There is a third option for breastmilk donation that everyone should be aware of but that I do not recommend. There are several milk depots across the United States that call themselves milk banks, but these “milk banks” are NOT affiliated with HMBANA milk banks at all. These “milk banks” don’t actually distribute milk to needy babies. These so-called “milk banks” are collection stations, sometimes freestanding, sometimes found inside hospitals or birthing centers, taking in milk to sell it directly to a company called Prolacta Bioscience (the price Prolacta pays for the raw milk ranges from $.50-$2/ounce). To all outward appearances, these milk depots look and sound like a real milk bank, but they do not distribute any milk to any babies, which is part of what real milk banks do.

Prolacta Bioscience, the company which processes the donated breast milk collected at these milk depots, is the only for-profit human milk processing company in the world. It processes donated breast milk and turns it into human milk fortifier, which is meant to be added to human milk, for preemies. What Prolacta doesn’t mention on any of its publications is that this human milk fortifier carries a price tag of $6.25/milliliter, which, when converted to ounces, is $184.83/ounce. This is alarming enough, but since Prolacta is a for-profit company and not in any way associated with HMBANA, if a family with a critically ill baby can’t pay or doesn’t have health insurance or Medicaid, they don’t get the human milk fortifier, even if their baby needs it. Additionally, there are no peer-reviewed studies so far that have even proven Prolacta’s human milk fortifier to be necessary. HMBANA milk banks already have the technology in place to provide preemies with higher-calorie milk, and preemies have already been known to thrive off of the HMBANA-provided milk, so the necessity of Prolacta’s human milk fortifier is questionable. Furthermore, if people donate to a Prolacta “milk bank” and give their breastmilk to Prolacta Bioscience instead of a HMBANA milk bank (both organizations have very similar screening criteria and thus receive donations from the same pool of donors), this depletes the supply going into HMBANA banks which means fewer preemies get the milk they so desperately need at a price that could be afforded.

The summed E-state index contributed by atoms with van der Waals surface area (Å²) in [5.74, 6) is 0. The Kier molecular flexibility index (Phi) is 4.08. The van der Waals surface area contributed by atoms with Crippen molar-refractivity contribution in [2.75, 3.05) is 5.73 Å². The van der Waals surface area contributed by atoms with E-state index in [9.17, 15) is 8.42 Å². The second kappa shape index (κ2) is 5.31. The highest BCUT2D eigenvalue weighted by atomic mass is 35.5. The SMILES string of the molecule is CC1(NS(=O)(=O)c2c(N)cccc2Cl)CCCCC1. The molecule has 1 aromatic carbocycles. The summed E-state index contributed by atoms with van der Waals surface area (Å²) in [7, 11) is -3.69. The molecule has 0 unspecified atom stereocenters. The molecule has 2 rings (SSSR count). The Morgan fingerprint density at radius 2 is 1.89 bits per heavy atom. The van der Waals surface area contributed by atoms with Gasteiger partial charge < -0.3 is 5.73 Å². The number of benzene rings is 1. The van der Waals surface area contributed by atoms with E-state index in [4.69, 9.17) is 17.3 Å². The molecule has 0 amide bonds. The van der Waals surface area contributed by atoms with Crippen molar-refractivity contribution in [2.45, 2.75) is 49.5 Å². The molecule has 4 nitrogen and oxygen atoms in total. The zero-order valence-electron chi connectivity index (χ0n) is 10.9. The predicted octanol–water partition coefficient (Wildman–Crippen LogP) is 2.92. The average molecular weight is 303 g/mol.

Unfortunately, this isn’t the only thing disturbing about the for-profit business model thus far. In addition to not easily disclosing the price of their human milk fortifier, and not explicitly informing its donors that their milk will be sold for a profit, Prolacta also reportedly has their donors sign a contract which essentially strips the donors of all the rights to their own breastmilk. Any royalties made off the sale of their breast milk, and any findings made from studying the components in their breast milk, the donors have no right to have. If Prolacta chooses to share their findings with their donors, it will be at Prolacta’s discretion, but the donors give up the right to any royalties or knowledge gleaned from the study of their breast milk the instant they sign a contract with Prolacta. Prolacta can patent components found in any of the human breast milk they receive, which means that Prolacta could potentially use these patented components, manufacture them, and sell them to formula companies so that formula can become even “closer to mother’s own milk.” This not only affects donors and recipients of Prolacta’s products today; it has the potential to affect breastfeeding for the future. If the public becomes convinced that formula is so close to mother’s milk that breastfeeding is unnecessary, then more people will choose to formula-feed instead of breastfeed, and the breastfeeding mothers that do remain will be seen as a societal “nuisance” because they insist on feeding their children in a way that’s “inconvenient” or “obsolete” or incompatible with the way society runs. As it is, with the advent of DHA and ARA being added to formulas to make them more like breast milk, already many people, including doctors, have the perception that formula is “just as good” or “almost as good” as breast milk, which is simply not true. Formula is still far inferior to breastmilk, for many, many reasons beyond talk of mere “components,” but even with the addition of 50 more components (not likely within this lifetime), formula would still be far inferior to breastmilk, given that there are at many hundreds of components in breast milk, many of which do not tolerate heat-treatment or sterilization, which all formula undergoes during manufacturing.

(Martek Bioscience owns the patent on DHA and ARA, for anyone that’s interested. DHA and ARA really are found in breast milk, and those components have been isolated in a lab and now are manufactured to be sold as supplements for adults and children or as additions to formula, so this concept of patenting manufactured breastmilk components isn’t some hokey-conspiracy science fiction fantasy. It’s happening now.)